Dear Friend of Frank,
On Sunday I put on a necktie. It felt great.
Pre-covid, I didn't particularly enjoy suiting up. Mostly I didn't have to; I was in business for myself from my late 30s on so I could come to work dressed however I pleased. Then we sold our company in 2005 and I kinda-sorta retired. Then covid hit. Whatever shred of reason existed to suit up, vanished. The sweats came out. You know the rest.
But last Sunday was a memorial for my fellow writer Phil Harvey, who died last month. His death was utterly unexpected and sent shock waves through our writers' group. We writers have been together 20-25 years; Phil and I have been group members the entire time.
I could have participated via Zoom but that would turn it into a spectator event. Not what I had in mind. Phil's stories sometimes soared, especially when writing about the outdoors, which he did lyrically. His terse, penetrating critique helped make me a better writer. Despite covid, despite omicron, I wanted to honor Phil's memory with my presence. I wanted to put on a tie.
The event was held at the Cato Institute in downtown Washington DC. It was an uber-typical Washington event -- classy hors d'oeuvres, top-shelf liquor, waiters in livery. I was enjoying all this while feeling a disconnect. We were here to honor a dead guy, after all, not celebrate some policy victory.
Why Cato, the libertarian think-tank? Phil was a Cato supporter and staunch libertarian. Libertarians tend to be lumped with conservatives but that's not exactly right. Their core belief is in personal freedom: Let people do whatever they please, as long as it doesn't harm others.
Acting on those beliefs, Phil created Adam & Eve, a mail-order sexual-aids business that empowers people to live whatever sex lives they wish in the privacy of their homes.
Adam & Eve made Phil rich. Then, libertarian that he was, he spent much of that fortune spreading birth control and family planning in the Third World. Women, especially impoverished women, should be the ones who decide whether or not to become mothers, Phil believed; and he should be the one to help them do so.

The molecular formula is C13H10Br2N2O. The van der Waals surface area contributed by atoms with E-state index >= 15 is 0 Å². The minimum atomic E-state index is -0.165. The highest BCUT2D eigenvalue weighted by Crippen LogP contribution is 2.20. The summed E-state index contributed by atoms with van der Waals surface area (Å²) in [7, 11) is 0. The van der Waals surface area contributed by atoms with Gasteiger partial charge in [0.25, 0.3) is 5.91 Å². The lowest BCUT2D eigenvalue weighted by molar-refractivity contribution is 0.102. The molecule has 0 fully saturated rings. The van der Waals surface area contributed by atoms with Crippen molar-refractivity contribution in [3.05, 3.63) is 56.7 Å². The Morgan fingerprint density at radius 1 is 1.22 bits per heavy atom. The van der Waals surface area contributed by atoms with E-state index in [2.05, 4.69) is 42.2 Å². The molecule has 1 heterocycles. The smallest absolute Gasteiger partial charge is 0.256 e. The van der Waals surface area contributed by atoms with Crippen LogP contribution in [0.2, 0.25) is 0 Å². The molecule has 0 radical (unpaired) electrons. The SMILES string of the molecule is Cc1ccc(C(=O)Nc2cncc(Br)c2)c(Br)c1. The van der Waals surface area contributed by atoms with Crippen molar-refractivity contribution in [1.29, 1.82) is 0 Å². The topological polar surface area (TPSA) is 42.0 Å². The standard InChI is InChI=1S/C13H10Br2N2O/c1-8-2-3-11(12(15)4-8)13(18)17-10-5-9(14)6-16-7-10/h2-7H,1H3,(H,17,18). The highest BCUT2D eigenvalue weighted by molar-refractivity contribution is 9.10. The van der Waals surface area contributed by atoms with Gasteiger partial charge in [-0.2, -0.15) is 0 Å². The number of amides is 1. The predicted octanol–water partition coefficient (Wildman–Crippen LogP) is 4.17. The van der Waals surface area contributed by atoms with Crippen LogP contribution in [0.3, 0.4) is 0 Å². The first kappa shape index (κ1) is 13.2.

Adam & Eve also got Phil into a huge pile of trouble. The Reagan Administration, charging obscenity, came down on Adam & Eve with both feet. Phil didn't take it lying down. Unlike most people, he had the will -- and the resources -- to fight back, especially when the matter in question was the First Amendment right of free speech. Phil and his lawyers went to the Supreme Court and won against a super-powerful opponent. The story is set forth in his book The Government vs. Erotica: The Siege of Adam & Eve.
I'd known little of this impressive back-story though. Phil was a modest guy.
Four of my writing buddies also attended. Aside from paying respects to Harriet Lesser, Phil's widow and an artist of reputation, we writers stuck together. I wasn't there to mingle. I love these writer people. They've become family. Losing Phil was like losing a cousin.
As mentioned, our group has been together going on 25 years. That's remarkable until you consider how much we get from participating. We get the truth. This group is that rare place where we can count on it.
We meet to critique -- read one another's work, offer constructive comments, try to help each other deal with the strengths and flaws. You have to be careful how you do that. Truth hurts, they say, and critique can hurt bad -- real bad. You're picking apart someone's baby, y'know? In a successful critique group, participants learn how to speak truth so it helps, not harms.
(Doesn't always work. Snark can emerge. I've been snarky myself, I'm ashamed to admit. But snark is the dark side of support. It's what comes out when you try to shower pearls and the other guy thinks you're throwing rocks.)
But I'm digressing. This is about covid and how it has affected my life, our lives. It's about what used to be little things -- neckties, suiting up, being among people dear to you and strangers in nice clothes rather than staring at a screen. About washing down a tasty tartlet with a fine Bordeaux. About spottng a great free parking space in downtown Washington, then walking two blocks in freezing cold to a haven of warmth and light, manners and grace, reverence for principle (albeit principle to which one doesn't necessarily subscribe) ... while offering tribute to a guy, Phil Harvey, who deserved it.
Frank S Joseph Author
P.S. More covid thoughts to come. It's time, methinks. I invite you to share yours too. Email me at firstname.lastname@example.org.
P.P.S. Radio silence from TouchPoint Press. I'm not worried. They have other authors in the queue. When I next hear from them, the subject probably will be covers. Stand by.